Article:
“Lots of folks that visit Shanghai believe the art landscape is M50,” says guide Arthur Humeau, referring to an older industrial district of town that’s been transformed into an arts center. To prove that is not the situation, the Frenchman kicks his Chang Jiang 750 bike into existence as I clamber into the sidecar, and we all roar off in a fascinating tour of town.
The tour was organised by Shanghai Insiders, a set which features city guides by motorbike for two or one people. The excursions are tailored to exactly what people want to see, beginning from 800 yuan (US$120) for a one-hour trip.
“Art galleries are very spread out and may be difficult to find in Shanghai — it is hard to acquire from 1 gallery to another,” states Catherine Ferguson, general manager of Shanghai Insiders and also creator of the tour I am on.
The assembly point for the tour is the Andaz resort in the fashionable Xintiandi dining and entertainment district, from where we venture to the lanes of the town’s “Old Town”. Being in the sidecar, you are nearer to the street and feel a part of the street scene. Folks turn and look, attracted from the bike’s horizontal twin engine’s rhythmic chatter. As we distribute through the people, the ride is comfortable, no matter the jarring I anticipate from the roads.
Our first stop is a gallery tucked away to a 1930s-era building’s floor a few roads away from the Bund. The gallery, called About Space, could be hard to find with no introduction. Neither is it a permanent stop in the itinerary: based on Ferguson, galleries visited vary based on what displays are now underway.
When we fell in, About Space was hosting an exhibition called “Collective Individualism IV”– the title a play on Swiss psychiatrist Carl Jung’s theory of the collective unconscious of humankind. Featured paintings from 11 artists in a contemporary Chinese style, for example artist Alois Lichtsteiner.
“This is the first time Lichtsteiner’s job was shown in Asia,” says gallery owner Ming Ming, pointing at the paintings. “They are of the Alps, however there’s a Zen-like connection between every piece on display. East and West can comparison, but they can also match.”
Insight is the thing that sets the Insiders’ tours Ferguson states. “When you go to a art gallery in China, generally the only person there will be little more than a security guard to prevent you touching the art, also will know very little about those pieces or artist. That is the reason why we make appointments, to make sure that there is somebody to introduce the art.”
Since we set off to our next spot, Humeau describes a little about the background of his renovated Chang Jiang 750 and its own sidecar — the quality that makes Insiders’ tours stand out. Made for the military, the motorbikes are according to the 1956 Soviet IMZ, which was based by the 1930s on the R71 motorcycle of BMW. Humeau says his glistening black bike came out of the paint shop the preceding day.
Our gallery, Artwork+, takes us to within a stone’s throw of Suzhou Creek, whose monies are home to quite a few art spaces. In the pub, co-owner and director Agnes Cohade, from France, introduces us to an exhibition of works by artist Wang Haichuan.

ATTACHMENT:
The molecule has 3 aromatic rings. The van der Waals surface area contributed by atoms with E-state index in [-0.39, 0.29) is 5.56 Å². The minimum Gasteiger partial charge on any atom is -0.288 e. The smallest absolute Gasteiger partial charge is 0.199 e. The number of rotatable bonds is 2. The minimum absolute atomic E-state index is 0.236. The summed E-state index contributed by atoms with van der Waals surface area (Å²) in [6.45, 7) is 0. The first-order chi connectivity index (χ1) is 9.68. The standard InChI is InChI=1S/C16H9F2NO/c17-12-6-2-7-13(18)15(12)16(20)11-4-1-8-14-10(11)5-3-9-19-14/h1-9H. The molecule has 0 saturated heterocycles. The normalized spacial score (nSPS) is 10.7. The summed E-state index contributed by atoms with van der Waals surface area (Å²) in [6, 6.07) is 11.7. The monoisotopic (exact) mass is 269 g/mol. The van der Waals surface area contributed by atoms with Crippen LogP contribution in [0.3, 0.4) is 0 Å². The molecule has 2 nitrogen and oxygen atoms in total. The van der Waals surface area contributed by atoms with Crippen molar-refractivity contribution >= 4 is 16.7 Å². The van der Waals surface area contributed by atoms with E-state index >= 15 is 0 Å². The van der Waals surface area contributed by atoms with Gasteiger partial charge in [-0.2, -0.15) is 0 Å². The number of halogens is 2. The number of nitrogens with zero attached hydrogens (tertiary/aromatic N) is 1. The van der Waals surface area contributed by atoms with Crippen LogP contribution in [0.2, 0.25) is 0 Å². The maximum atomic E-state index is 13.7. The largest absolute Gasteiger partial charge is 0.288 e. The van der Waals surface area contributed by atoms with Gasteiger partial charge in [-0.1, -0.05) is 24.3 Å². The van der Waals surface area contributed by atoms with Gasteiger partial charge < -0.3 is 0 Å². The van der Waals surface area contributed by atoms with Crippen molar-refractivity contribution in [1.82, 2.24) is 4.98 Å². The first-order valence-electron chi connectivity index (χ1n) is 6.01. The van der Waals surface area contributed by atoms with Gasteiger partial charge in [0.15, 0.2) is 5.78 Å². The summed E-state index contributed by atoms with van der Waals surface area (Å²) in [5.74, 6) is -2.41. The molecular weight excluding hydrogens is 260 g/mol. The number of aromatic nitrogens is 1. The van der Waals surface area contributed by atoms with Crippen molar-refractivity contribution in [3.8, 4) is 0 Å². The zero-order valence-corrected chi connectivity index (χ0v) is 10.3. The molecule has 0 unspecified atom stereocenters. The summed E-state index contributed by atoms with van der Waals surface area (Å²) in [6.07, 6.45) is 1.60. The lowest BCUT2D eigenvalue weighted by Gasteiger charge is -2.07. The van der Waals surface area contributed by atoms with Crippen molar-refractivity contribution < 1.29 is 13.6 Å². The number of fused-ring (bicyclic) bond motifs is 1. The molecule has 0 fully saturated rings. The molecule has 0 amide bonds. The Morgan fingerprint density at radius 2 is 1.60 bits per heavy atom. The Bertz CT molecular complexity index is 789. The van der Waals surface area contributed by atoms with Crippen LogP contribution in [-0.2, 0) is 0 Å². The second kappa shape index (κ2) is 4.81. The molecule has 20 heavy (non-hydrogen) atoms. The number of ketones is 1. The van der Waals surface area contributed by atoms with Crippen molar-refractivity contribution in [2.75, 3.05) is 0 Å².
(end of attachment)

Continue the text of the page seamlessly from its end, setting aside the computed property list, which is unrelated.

The pieces have a dreamlike quality using their collages that are juxtaposed of contrasting scenes. Wang uses various substances due to his canvases, including windows that are older, but it is his use of newspaper that stands out.
“The newspaper was used in Tibet for decades and is created out of a toxic root,” Cohade clarifies. “The reason that they use this in Tibet is that it is not eaten by bugs so it has a rather amazing longevity, making it appropriate for files like religious scriptures.”
We’ve got a short hop across head and the lake beyond the Shanghai Sihang Warehouse Battle Memorial to accomplish also a regular tour stop set in the Foh Sing bread mill construction and also our second gallery, ArtCN. Designed by Atkinson & Dallas, a historic Shanghai-based architectural practice, the construction is listed as a rare instance of an early 1900s industrial structure. The gallery preserves a lot of the feel of the original construction with its inner wooden beams.
The exhibition on display is “Land(e)scapes” from Nicolas Lefeuvre, a French artist now based in Hong Kong whose strategy mostly focuses on approaches he picked up while living in Japan.
“These are very personal functions, sensual and exploratory, in which golden in indigo triggers the lighting of an informative town,” states Anne-Cecile Noique, the gallery’s French proprietor. Lefeuvre sprinkles it after it has almost dried into indigo paint, that is applied by roller, although Gold powder is generally used from the Japanese to repair broken ceramics. (The gallery is presently displaying the China photographs of former Police guitarist Andy Summers.)
Up is Zhou Fan’s exhibition “Melt” at the Art Labor gallery. Born in Taiyuan, Zhou now lives in Shanghai, and he works with new media like light and video boxes and both canvas. The paintings “Melt” have been from his new series, “Phobia”.
“They research the interaction between individuals and the environment,” states the gallery’s Canadian proprietor Martin Kemble. “Brightness, stimulation and higher intensity of colors, and delicate traces represent subtle or strong inner disposition changes.”